The presentation further discusses the importance of understanding segregation dynamics in education and the need for needs-based allocation of resources to prevent segregation in schools. It highlights how segregation affects schools’ reputations and educational outcomes, leading to a self-perpetuating cycle of segregation. The Finnish system has recognized this and uses models based on school-level characteristics to prevent segregation at both local and national levels. The presentation also mentions a vast project to model and understand the country’s dynamics in schools and develop indicators for national model development. Many other municipalities in Finland are following suit and developing their programs. The city of Helsinki currently spends €10 million annually on additional school resources, but there is debate on whether this should be increased. The R square of the current model for predicting educational outcomes is 0.75, which is considered high, and the model identifies schools at risk for educational disadvantage using indicators such as the share of parents with tertiary degrees, unemployed parents, pupils living in high-poverty households, household income, and pupils with non-native home language. The system aims to allocate support to schools based on identifying shared dynamics of disadvantage in school communities rather than supporting individual students. Discussions are ongoing about how much funding is necessary to address persistent cycles of disadvantage and segregation.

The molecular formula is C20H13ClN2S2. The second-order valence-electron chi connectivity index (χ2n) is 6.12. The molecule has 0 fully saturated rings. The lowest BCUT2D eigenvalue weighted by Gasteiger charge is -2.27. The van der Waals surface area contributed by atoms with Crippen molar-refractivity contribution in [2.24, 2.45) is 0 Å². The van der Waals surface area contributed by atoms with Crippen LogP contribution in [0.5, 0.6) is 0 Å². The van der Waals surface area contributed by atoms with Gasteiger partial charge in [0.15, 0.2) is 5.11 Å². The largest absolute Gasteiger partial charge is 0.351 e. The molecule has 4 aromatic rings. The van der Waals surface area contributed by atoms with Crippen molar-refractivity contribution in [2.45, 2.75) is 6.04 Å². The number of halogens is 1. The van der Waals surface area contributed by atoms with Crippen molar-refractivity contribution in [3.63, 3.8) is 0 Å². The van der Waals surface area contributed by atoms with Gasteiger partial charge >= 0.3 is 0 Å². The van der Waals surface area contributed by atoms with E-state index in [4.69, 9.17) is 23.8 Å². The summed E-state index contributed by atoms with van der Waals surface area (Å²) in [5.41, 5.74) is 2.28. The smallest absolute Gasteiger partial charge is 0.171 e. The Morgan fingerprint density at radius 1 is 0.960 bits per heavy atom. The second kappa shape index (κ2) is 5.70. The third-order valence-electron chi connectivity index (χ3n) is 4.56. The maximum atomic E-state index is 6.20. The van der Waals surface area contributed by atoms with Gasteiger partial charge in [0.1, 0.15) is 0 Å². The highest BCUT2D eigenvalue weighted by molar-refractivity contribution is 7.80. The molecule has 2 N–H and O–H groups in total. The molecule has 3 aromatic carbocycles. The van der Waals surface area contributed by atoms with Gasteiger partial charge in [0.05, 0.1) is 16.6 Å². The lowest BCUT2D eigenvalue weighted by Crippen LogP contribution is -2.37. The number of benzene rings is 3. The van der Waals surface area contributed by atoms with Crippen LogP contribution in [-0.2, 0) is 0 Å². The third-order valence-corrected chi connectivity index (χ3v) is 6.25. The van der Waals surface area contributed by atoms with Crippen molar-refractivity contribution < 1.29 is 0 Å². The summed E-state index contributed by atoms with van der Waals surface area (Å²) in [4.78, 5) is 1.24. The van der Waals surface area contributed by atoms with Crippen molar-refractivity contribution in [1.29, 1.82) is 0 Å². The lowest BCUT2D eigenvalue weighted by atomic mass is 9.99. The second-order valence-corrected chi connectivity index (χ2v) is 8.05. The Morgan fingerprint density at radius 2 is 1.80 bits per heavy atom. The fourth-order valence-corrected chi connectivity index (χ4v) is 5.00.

In a nutshell, the main point learned in Finland in the past 20 years of research at the university, municipalities, and ministries is that even very equal egalitarian institutions are not shielded from these types of circles of segregation, stigmatization, and disadvantage. Even if you have a very egalitarian funding system, social dynamics of educational disadvantage and segregation can still affect the system in harmful ways. This is why it is not enough to get the funding to a consistent level, but there needs to be a way to efficiently allocate extra funding to prevent some schools from getting into these cycles of segregation. Moreover, needs-based resourcing aims to support disadvantaged pupils at schools and make these schools more attractive in parental school choices, as choices tend to push schools further apart. There is also an attempt to make these schools more attractive for parents in school choices and, in this way, to prevent further segregation by choice.


Needs-based Resourcing as a Tool for Alleviating the Effects of Social and Urban Segregation, The 7th Meeting of Equitable Education Alliance Budgeting and Financing Mechanism for Equity in Education by Dr. Venla Bernelius, Leading Specialist, City of Helsinki, Docent, University of Helsinki.